Sitagliptin could trigger pancreatitis

A drug widely used to treat Type 2 diabetes may have unintended effects on the pancreas that could lead to a form of low-grade pancreatitis in some patients and a greater risk of pancreas cancer in long-term users, UCLA scientists have found. As per a research findings reported in the online edition of the journal Diabetes, scientists from the Larry L. Hillblom Islet Research Center at UCLA observed that sitagliptin, sold in pill form as Januvia, caused abnormalities in the pancreas that are recognized as risk factors for pancreatitis and, with time, pancreas cancer in humans. Januvia is marketed by Merck and Co. Inc. Sitagliptin is a member of a new class of drugs that enhance the actions of the gut hormone known as glucagon-like peptide 1 (GLP-1), which has been shown to be effective in lowering blood sugar in people with Type 2 diabetes. The study is available at http://diabetes.diabetesjournals.org/cgi/content/abstract/db09-0058v1……..

Reducing sugar and increasing fiber intake

Reducing sugar intake by the equivalent of one can of soda per day and increasing fiber intake by the amount equivalent to one half cup of beans per day appears to improve risk factors linked to type 2 diabetes in Latino adolescents, as per a report in the recent issue of Archives of Pediatrics and Adolescent Medicine, one of the JAMA/Archives journals……..

Diabetes transmitted from parents to children

A new study in the recent issue of the Journal of Lipid Research suggests an unusual form of inheritance may have a role in the rising rate of diabetes, particularly in children and young adults, in the United States. DNA is the primary mechanism of inheritance; kids get half their genes from mom and half from dad. However, researchers are just starting to understand additional kinds of inheritance like metabolic programming, which occurs when an insult during a critical period of development, either in the womb or soon after birth, triggers permanent changes in metabolism……..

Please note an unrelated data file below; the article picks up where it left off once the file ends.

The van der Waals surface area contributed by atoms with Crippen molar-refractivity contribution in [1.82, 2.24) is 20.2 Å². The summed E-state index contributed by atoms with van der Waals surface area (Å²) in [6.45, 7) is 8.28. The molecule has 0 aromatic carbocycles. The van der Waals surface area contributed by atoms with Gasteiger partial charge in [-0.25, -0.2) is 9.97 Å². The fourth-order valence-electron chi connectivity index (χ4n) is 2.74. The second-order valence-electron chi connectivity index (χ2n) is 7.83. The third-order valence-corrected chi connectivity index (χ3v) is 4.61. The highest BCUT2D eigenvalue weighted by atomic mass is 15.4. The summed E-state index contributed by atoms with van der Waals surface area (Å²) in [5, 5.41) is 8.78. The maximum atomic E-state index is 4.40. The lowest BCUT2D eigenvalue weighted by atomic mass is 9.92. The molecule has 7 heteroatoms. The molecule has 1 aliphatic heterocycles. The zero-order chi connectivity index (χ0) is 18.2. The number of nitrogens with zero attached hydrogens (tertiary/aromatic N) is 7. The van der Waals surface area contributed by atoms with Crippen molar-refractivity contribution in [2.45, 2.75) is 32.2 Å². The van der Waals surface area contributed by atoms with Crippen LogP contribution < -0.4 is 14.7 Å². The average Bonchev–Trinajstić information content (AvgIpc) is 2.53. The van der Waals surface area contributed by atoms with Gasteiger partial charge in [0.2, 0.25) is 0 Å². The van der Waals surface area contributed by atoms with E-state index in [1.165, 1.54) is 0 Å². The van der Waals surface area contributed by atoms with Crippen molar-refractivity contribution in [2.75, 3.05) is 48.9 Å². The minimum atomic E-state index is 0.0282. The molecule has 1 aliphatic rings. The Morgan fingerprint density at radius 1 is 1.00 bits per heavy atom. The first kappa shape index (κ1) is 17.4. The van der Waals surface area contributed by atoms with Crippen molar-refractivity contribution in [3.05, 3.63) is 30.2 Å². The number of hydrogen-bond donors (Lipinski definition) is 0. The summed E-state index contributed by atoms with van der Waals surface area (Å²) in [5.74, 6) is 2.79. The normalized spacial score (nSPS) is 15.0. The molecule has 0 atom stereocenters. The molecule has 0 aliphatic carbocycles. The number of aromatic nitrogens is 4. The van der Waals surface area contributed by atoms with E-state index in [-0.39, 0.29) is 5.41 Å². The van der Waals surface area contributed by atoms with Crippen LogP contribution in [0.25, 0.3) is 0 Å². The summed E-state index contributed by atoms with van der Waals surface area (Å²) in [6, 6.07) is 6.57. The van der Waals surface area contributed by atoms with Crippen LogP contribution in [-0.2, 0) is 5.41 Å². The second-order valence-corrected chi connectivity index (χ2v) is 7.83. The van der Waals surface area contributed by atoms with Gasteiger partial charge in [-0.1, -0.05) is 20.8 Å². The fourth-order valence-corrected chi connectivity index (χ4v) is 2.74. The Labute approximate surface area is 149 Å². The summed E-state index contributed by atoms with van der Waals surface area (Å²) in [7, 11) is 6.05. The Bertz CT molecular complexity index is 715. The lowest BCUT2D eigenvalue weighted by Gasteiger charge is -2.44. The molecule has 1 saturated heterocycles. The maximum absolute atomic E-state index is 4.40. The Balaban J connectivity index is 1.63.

Battling Diabetes with Beta Cells

Affecting eight percent of America’s population, diabetes can lead to blindness, kidney failure, strokes and heart disease. Thanks to Tel Aviv University researchers, a new cure — based on advances in cell treatment — may be within reach. Prof. Shimon Efrat from TAU’s Sackler Faculty of Medicine, whose research group is among world leaders in beta cell expansion, has developed a way to cultivate cells derived from insulin-producing beta cells from human tissue in the laboratory. It may be possible to implant these new healthy cells into patients with type 1 diabetes……..